Supply of steel and timber are the two materials causing the most difficulties. Timber especially is the direct result of global warming where wood boring insects in North American and Canadian forests were previously kept in check by colder winters are now surviving and killing the trees, causing a shortage across the globe. This is real folks and along with the recent wildfires and floods is yet another early sign of things to come, we all need to do more to protect Generation Z & A – what more could you do?

Tradespeople such as builders, plumbers, electricians, decorators, handy people and so on are suffering from similar issues with supplies affecting start/finish dates and pricing but also have their own pandemic related pressures resulting in extremely high demand. Not many people are going on holiday at the moment but a lot of people are spending excess cash on their homes after spending so much time there recently. If this is you be alert if anyone can fit you into their diary anything sooner than a few months as you will have to question why they have the space!

Buy-to-let Mortgage Choice Expanding

The increased demand from Tenants has also had a positive impact on the number of buy-to-let mortgage products available. Moneyfacts highlighted 2,709 mortgages available in July 2021 – and this influx of new choice means that average rates have started to fall to lower than in July 2019. Which? notes that Landlords coming to the end of two-year fixes may even be able to remortgage at a cheaper rate.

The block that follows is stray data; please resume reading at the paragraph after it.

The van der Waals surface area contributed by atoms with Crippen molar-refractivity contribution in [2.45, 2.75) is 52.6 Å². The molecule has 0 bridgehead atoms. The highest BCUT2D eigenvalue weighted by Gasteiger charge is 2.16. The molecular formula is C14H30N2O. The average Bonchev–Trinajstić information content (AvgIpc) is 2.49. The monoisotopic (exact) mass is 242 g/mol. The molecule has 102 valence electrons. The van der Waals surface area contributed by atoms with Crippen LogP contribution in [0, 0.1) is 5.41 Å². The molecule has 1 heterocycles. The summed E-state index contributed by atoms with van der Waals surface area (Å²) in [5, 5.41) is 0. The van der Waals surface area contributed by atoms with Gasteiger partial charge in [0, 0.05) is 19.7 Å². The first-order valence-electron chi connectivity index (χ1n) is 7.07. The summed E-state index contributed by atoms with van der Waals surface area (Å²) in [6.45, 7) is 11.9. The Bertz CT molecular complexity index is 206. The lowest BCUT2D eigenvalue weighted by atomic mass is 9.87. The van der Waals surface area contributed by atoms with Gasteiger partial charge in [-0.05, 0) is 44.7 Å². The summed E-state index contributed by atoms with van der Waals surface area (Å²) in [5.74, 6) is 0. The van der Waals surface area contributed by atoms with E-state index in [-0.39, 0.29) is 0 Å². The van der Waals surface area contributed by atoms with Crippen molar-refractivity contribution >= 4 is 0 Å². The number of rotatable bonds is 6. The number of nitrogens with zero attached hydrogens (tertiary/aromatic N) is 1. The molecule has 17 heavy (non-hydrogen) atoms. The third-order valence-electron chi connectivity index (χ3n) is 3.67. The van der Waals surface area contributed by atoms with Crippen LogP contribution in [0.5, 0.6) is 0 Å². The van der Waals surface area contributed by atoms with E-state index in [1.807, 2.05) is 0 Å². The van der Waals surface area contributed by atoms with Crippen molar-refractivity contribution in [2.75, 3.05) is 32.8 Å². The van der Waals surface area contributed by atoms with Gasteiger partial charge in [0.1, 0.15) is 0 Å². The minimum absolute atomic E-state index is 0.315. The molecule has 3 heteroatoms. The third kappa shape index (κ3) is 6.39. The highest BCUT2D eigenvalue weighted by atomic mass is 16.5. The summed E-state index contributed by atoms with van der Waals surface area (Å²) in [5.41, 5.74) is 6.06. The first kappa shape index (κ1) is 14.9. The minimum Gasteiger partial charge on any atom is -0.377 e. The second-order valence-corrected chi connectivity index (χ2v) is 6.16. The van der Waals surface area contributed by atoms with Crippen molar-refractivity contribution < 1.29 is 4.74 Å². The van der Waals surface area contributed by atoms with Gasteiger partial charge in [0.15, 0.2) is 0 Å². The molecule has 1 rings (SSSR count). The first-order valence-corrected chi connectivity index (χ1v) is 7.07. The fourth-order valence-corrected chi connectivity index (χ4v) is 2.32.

The Paragon Bank echoes this positive sentiment, with buy-to-let mortgage lending up by a third between 1 October to 30 June against the same period in 2020, up to £911.4 million – and applications are still going strong despite the phasing out of the stamp duty holiday.

Investment Opportunities in Energy Efficient Homes

As the government continues to advance its plans to increase the minimum energy efficiency standards for PRS properties to EPC Band C on new tenancies by 2028, Landlords are understandably concerned about the costs involved with implementing the necessary changes to their properties, projected to be up to £7,646 per property according to the ONS.

However, there are opportunities out there for anyone looking to invest. 82% of Landlords, investors and brokers in a recent survey said that they’d prioritise “environmental friendliness and energy efficiency” when buying properties. This taps into increased Tenant support for sustainable solutions, and could also have a cost benefit; green mortgages could offer your buy-to-let investors lower interest rates if they were to invest in energy efficient properties.

For those with properties already, there are some low cost ways to improve the properties’ energy efficiency, including using low energy lighting, estimated to cost £38 on average, insulating hot water cylinders at around £23, and draught-proofing windows at £100. Every little helps.

So that’s a wrap. I hope you made it to the end and if you have any questions please feel free to ask.

If you need any assistance letting your property in Brighton, Hove, Kemptown and surrounding areas or if you just have some general queries please feel free to contact us on +44 (0)1273 646426 or lettings@bishopsullivan.co.uk

Best Regards,

Julian Bishop